Moment of truth for 'reasonable comp'?



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Will New Hampshire lawmakers try to address the thorny issue of "reasonable compensation" today as part of a repeal of the so-called LLC tax, or will they forget about it and slip that LLC tax into the budget fix-it bill?That's the question most business lobbyists will have as they watch today's legislative session at the State House. Lawmakers slipped the LLC tax – or rather the extension of the interest and dividends tax to LLC distributions -- into a budget compromise about this time last year, as an attempt to balance budget. But the spotlight thrown on the tax change illuminated a problem that has been festering for years, thanks to increased auditing by the state Department of Revenue, when it comes to reasonable compensation. If LLC owners aren’t able to expense their compensation out as wages, the new LLC tax could prove a double whammy. They would have to pay a hefty business profits tax at 8.5 percent, as well as pay a 5 percent tax on those LLC distributions -- a 12.5 percent hit they have argued.After protests from across the business community, it became clear that the LLC tax would become history – especially since it wasn’t raising much money anyway. But the question remained: would the repeal drag along reasonable compensation reform?There were two attempts to tackle this -- Senate Bill 497 and House Bill 1607. When they started out, both chambers looked to the IRS for guidance, both repealed the LLC tax and both came up with some kind of safe harbor, a certain amount of compensation that would be unquestioned.The House version was very straightforward, if not very generous: $50,000, and not just for the individual but entire company. Thus, if there were two partners, their safe harbor might consist of only $25,000 each.The Senate version was more complicated. It didn’t give a number, but would allow deductions for the "independent investor risk rate." A one-person plumbing LLC would be able to deduct what the amount it would pay a plumber as well as all those intangibles that make up the managing of a business. But shortly before the bill went to the House Ways and Means Committee, the Department of Revenue Administration increased its estimate of how much the Senate safe harbor would cost the state from $15 million or so to $341 million. The Business and Industry Association of New Hampshire protested that it was more than the state takes in through the tax, but the Ways and Means, which desperately needs every million it can get to balance the budget, sliced that out of the bill.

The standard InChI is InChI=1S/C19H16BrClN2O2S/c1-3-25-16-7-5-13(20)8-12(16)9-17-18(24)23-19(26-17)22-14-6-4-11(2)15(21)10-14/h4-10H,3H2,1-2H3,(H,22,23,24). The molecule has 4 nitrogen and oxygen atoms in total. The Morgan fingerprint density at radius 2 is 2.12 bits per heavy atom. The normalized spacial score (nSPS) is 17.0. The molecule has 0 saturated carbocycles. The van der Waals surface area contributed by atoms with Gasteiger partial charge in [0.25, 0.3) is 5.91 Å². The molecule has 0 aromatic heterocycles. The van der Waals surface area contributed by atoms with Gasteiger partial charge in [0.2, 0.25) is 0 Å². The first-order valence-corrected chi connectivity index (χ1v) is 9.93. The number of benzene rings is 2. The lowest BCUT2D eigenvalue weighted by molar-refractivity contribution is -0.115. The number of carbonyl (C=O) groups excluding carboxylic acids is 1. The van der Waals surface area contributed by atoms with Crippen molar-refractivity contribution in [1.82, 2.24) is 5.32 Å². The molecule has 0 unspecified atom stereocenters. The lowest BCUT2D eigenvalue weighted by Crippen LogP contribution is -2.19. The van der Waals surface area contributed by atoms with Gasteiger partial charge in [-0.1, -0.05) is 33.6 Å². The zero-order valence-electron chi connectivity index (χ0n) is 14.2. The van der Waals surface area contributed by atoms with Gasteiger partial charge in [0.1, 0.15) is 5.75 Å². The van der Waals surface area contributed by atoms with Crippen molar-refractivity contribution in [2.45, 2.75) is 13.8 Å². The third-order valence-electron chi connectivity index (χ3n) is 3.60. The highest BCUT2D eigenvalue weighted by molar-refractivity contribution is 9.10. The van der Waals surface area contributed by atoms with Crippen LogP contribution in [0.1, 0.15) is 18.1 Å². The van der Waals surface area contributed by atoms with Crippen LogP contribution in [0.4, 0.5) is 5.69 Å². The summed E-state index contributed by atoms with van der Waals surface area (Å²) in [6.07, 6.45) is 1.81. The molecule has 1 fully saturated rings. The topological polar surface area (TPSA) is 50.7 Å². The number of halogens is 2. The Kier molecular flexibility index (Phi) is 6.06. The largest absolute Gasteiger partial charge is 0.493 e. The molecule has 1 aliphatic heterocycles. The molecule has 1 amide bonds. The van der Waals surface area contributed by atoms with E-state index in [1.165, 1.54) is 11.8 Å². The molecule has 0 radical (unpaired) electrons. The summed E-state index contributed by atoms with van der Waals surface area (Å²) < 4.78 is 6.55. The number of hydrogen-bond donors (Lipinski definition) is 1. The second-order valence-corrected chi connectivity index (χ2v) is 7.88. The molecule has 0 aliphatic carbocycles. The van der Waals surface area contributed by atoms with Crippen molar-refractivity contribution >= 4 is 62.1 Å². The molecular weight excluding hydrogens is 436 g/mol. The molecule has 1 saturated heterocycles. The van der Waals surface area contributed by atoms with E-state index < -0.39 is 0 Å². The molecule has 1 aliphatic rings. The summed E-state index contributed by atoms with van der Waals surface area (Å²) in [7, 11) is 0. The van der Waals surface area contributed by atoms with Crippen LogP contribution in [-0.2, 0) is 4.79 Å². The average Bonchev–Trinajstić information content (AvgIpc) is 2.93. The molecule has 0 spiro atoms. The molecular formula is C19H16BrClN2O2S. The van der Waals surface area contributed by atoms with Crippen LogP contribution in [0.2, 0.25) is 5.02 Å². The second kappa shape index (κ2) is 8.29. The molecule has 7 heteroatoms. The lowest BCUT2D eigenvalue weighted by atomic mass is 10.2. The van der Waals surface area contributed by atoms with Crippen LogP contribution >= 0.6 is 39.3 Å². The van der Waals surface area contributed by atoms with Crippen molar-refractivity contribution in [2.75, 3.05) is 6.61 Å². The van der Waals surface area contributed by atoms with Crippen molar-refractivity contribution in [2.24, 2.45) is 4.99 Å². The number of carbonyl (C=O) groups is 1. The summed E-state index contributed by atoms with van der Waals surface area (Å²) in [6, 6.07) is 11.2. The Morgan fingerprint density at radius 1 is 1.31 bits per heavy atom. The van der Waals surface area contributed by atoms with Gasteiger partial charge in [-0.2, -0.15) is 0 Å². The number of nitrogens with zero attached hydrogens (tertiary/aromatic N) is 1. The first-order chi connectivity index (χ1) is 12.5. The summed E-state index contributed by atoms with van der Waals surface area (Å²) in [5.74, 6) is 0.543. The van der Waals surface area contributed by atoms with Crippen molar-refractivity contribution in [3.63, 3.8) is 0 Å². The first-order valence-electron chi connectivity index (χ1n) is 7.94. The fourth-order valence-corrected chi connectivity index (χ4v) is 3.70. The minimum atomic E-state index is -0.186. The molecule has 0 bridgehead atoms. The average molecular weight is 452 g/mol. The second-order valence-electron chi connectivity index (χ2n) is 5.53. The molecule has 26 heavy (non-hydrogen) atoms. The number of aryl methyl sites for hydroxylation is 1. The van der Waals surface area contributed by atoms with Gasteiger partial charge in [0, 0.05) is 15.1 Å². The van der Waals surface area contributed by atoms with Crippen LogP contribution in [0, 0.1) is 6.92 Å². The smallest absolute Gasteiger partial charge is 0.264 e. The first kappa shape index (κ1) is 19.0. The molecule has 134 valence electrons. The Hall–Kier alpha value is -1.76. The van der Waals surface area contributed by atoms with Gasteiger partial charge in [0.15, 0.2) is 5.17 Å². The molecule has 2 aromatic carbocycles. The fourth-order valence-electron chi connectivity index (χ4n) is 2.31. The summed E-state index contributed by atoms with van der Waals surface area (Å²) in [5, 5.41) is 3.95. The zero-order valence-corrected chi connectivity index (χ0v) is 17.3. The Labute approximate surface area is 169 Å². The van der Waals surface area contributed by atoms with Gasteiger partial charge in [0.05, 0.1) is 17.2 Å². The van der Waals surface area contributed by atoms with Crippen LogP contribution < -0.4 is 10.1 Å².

Indeed, hoping that the LLC tax would be an inducement for voting for the budget, the committee took the repeal out as well, leaving in the IRS language -- and, for good measure, the safe harbor that had been in HB 1607.That’s because the Senate stripped that safe harbor away in HB 1607, and didn’t put in its own "independent risk rate.". The Senate did, however, leave the LLC repeal in and the IRS guidance in. So the $50,000 safe harbor is the only one remaining – now in SB 497. but that safe harbor may not be safe, because the latest DRA price tag on that has grown to $7 million.Tomorrow, the House has to decided if it will accept, reject or try to work out a deal on the Senate changes, and vice versa. Both sides agree in principle on the repeal, and using the IRS guidance on reasonable compensation, but what actually survives is anyone’s guess."That is the big question," said David Juvet, vice president of the BIA. "I hope everyone will remain calm, and one of them survives to conference committee." -- BOB SANDERS/NEW HAMPSHIRE BUSINESS REVIEW

 

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